In conclusion on this issue, Judge Cahill didn’t reject the admissibility of the drug ingestion evidence outright, and he left the door open for the defense to file a more detailed motion making their argument for admissibility of that evidence, but he clearly was not favorably disposed to the argument in the moment.
Most of the other motions in limine discussed today were settled without objection, meaning the state and defense came to an agreement between themselves and the judge simply noted that the issue captured by that motion had been resolved. Many of these were simply matters of evidentiary discovery and sharing between the state and defense.
A few of the motions, like that involving Floyd’s prior arrest-related drug ingestion, were “reserved,” meaning in effect that they are still in play and not yet resolved by the court at this time.
After the motions discussion was wrapped up for the day, there was some entirely separate progress made on the jury selection front, despite the jury pool having been dismissed almost as soon as they’d arrived at the courthouse this morning.
Specifically, based on individual juror responses to the 14-page juror questionnaire, the state prosecutors and the defense team were able to agree to dismiss 16 of the first 50 pooled jurors for cause.
Dismissing a prospective juror “for cause” doesn’t mean they’ve done anything wrong, it just means that there’s a good reason for them to not serve on the jury. This “cause” could be some relationship a juror has with one of the parties involved in the case, it could be a home responsibility that could not be met consistent with the duties of serving on a jury in a multi-week murder trial, or any other of a number of perfectly good reasons.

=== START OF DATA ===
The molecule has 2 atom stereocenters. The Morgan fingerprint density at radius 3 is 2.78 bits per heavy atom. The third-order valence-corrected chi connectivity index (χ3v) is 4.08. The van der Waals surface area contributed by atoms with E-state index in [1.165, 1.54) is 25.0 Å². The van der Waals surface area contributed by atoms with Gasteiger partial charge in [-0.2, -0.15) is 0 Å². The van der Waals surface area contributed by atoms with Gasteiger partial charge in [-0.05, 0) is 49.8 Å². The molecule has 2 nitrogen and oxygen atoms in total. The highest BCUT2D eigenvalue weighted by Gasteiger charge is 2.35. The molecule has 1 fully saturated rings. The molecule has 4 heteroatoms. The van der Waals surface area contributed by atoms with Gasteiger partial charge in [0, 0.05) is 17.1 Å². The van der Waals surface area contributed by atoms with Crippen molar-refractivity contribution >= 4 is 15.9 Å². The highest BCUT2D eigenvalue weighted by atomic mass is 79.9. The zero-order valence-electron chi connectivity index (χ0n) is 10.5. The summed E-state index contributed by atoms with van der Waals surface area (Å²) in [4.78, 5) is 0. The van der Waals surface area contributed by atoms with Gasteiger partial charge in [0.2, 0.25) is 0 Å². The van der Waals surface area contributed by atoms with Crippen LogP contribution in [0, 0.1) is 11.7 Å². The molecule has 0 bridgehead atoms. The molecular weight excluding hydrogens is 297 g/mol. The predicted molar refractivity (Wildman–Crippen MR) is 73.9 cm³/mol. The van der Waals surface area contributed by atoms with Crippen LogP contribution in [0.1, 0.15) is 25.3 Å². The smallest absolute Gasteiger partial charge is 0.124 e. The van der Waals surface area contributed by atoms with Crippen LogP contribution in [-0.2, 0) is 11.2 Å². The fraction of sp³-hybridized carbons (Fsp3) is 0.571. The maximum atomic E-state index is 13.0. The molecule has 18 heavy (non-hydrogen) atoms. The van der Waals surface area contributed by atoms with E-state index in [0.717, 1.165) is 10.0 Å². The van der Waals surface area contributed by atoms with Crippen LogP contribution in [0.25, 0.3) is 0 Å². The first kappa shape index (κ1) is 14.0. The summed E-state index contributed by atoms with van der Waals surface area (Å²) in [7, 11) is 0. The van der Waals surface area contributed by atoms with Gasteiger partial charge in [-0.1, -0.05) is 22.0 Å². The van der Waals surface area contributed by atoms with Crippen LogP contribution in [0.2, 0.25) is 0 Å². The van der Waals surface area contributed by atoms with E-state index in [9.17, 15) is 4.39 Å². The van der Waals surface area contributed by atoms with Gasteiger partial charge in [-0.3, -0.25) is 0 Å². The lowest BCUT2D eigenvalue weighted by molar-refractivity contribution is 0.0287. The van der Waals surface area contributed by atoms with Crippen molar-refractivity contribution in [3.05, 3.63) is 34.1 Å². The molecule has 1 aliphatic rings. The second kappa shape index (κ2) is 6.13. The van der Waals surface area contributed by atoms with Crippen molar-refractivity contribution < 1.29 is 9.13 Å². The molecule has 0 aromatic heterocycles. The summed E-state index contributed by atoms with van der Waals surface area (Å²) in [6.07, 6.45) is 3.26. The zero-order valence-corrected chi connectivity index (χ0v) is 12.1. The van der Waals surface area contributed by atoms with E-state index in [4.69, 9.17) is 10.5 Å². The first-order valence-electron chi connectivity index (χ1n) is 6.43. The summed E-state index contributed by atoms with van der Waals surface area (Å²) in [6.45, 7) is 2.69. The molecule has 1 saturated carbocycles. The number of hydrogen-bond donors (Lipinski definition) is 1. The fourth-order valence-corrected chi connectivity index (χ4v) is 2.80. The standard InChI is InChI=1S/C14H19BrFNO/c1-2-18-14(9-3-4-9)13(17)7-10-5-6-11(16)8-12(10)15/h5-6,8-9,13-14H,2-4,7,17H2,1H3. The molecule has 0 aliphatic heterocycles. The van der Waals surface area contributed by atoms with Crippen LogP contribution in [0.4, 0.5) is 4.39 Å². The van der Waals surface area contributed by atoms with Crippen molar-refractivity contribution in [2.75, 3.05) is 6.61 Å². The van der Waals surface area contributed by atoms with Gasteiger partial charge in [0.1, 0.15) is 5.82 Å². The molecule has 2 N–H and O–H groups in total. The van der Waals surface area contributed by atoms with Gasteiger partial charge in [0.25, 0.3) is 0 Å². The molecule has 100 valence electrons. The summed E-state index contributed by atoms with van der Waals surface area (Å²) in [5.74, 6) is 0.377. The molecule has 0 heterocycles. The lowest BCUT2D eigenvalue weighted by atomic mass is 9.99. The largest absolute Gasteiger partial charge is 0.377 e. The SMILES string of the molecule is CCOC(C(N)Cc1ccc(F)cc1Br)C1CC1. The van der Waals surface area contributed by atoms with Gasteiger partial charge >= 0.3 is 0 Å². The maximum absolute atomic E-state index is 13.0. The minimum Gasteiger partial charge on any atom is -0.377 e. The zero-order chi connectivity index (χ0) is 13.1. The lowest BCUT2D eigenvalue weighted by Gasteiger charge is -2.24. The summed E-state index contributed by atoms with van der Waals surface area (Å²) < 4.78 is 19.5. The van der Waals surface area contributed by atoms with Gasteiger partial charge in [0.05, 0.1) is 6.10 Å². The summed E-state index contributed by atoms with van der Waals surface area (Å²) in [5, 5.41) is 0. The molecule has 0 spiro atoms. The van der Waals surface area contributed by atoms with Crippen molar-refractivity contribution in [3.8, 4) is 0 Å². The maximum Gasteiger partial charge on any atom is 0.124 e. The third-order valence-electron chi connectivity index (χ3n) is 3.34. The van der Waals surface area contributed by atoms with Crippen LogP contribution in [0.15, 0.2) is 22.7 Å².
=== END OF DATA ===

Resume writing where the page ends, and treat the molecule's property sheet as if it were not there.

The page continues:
When the state and defense can agree that a prospective juror can be dismissed for cause, then obviously there’s no argument between the parties with respect to that prospective juror and they are simply dismissed from the case.
More difficult are instances in which one party wants a prospective juror removed for cause, and the other party objects, perhaps because the other party would strongly prefer to have that person serve on the jury for strategic reasons.
In the case of such disagreement the parties can each make their arguments, for cause and against cause, before the judge, and the judge will determine whether cause exists to dismiss the prospective juror. If so, the prospective juror is dismissed.